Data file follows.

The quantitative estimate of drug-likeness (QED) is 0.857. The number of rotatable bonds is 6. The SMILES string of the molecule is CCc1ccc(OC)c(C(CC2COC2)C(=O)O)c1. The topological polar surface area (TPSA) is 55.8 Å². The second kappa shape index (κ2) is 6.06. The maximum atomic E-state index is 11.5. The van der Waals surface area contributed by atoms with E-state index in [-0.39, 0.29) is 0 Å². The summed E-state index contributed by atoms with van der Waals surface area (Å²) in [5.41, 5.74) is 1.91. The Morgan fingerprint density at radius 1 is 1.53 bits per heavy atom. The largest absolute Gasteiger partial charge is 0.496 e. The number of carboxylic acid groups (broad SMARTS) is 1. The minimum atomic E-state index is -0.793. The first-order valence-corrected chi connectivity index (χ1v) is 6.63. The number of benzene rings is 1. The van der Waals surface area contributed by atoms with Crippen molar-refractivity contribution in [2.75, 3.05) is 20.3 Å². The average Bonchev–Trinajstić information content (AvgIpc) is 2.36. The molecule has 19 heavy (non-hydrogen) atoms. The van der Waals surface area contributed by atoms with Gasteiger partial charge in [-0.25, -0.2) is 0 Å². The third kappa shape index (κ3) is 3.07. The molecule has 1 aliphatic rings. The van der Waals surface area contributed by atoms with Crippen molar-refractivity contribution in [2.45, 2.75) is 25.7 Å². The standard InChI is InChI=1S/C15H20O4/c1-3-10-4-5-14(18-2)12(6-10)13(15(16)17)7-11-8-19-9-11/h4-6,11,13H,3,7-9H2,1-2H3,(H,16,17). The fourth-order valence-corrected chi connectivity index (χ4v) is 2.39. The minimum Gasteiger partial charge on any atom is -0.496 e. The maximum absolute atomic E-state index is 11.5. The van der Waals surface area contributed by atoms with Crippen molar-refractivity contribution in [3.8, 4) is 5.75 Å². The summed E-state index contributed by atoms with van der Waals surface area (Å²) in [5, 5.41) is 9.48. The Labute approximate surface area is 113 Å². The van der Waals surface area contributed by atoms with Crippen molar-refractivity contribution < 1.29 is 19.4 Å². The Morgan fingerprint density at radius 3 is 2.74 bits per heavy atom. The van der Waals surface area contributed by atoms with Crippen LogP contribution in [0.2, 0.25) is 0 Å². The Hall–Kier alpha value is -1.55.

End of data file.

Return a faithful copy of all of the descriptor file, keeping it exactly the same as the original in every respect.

The quantitative estimate of drug-likeness (QED) is 0.857. The number of rotatable bonds is 6. The SMILES string of the molecule is CCc1ccc(OC)c(C(CC2COC2)C(=O)O)c1. The topological polar surface area (TPSA) is 55.8 Å². The second kappa shape index (κ2) is 6.06. The maximum atomic E-state index is 11.5. The van der Waals surface area contributed by atoms with E-state index in [-0.39, 0.29) is 0 Å². The summed E-state index contributed by atoms with van der Waals surface area (Å²) in [5.41, 5.74) is 1.91. The Morgan fingerprint density at radius 1 is 1.53 bits per heavy atom. The largest absolute Gasteiger partial charge is 0.496 e. The number of carboxylic acid groups (broad SMARTS) is 1. The minimum atomic E-state index is -0.793. The first-order valence-corrected chi connectivity index (χ1v) is 6.63. The number of benzene rings is 1. The van der Waals surface area contributed by atoms with Crippen molar-refractivity contribution in [2.75, 3.05) is 20.3 Å². The average Bonchev–Trinajstić information content (AvgIpc) is 2.36. The molecule has 19 heavy (non-hydrogen) atoms. The van der Waals surface area contributed by atoms with Gasteiger partial charge in [-0.25, -0.2) is 0 Å². The third kappa shape index (κ3) is 3.07. The molecule has 1 aliphatic rings. The van der Waals surface area contributed by atoms with Crippen molar-refractivity contribution in [2.45, 2.75) is 25.7 Å². The standard InChI is InChI=1S/C15H20O4/c1-3-10-4-5-14(18-2)12(6-10)13(15(16)17)7-11-8-19-9-11/h4-6,11,13H,3,7-9H2,1-2H3,(H,16,17). The fourth-order valence-corrected chi connectivity index (χ4v) is 2.39. The minimum Gasteiger partial charge on any atom is -0.496 e. The maximum absolute atomic E-state index is 11.5. The van der Waals surface area contributed by atoms with Crippen molar-refractivity contribution in [3.8, 4) is 5.75 Å². The summed E-state index contributed by atoms with van der Waals surface area (Å²) in [5, 5.41) is 9.48. The Labute approximate surface area is 113 Å². The van der Waals surface area contributed by atoms with Crippen molar-refractivity contribution < 1.29 is 19.4 Å². The Morgan fingerprint density at radius 3 is 2.74 bits per heavy atom. The van der Waals surface area contributed by atoms with Crippen LogP contribution in [0.2, 0.25) is 0 Å². The Hall–Kier alpha value is -1.55.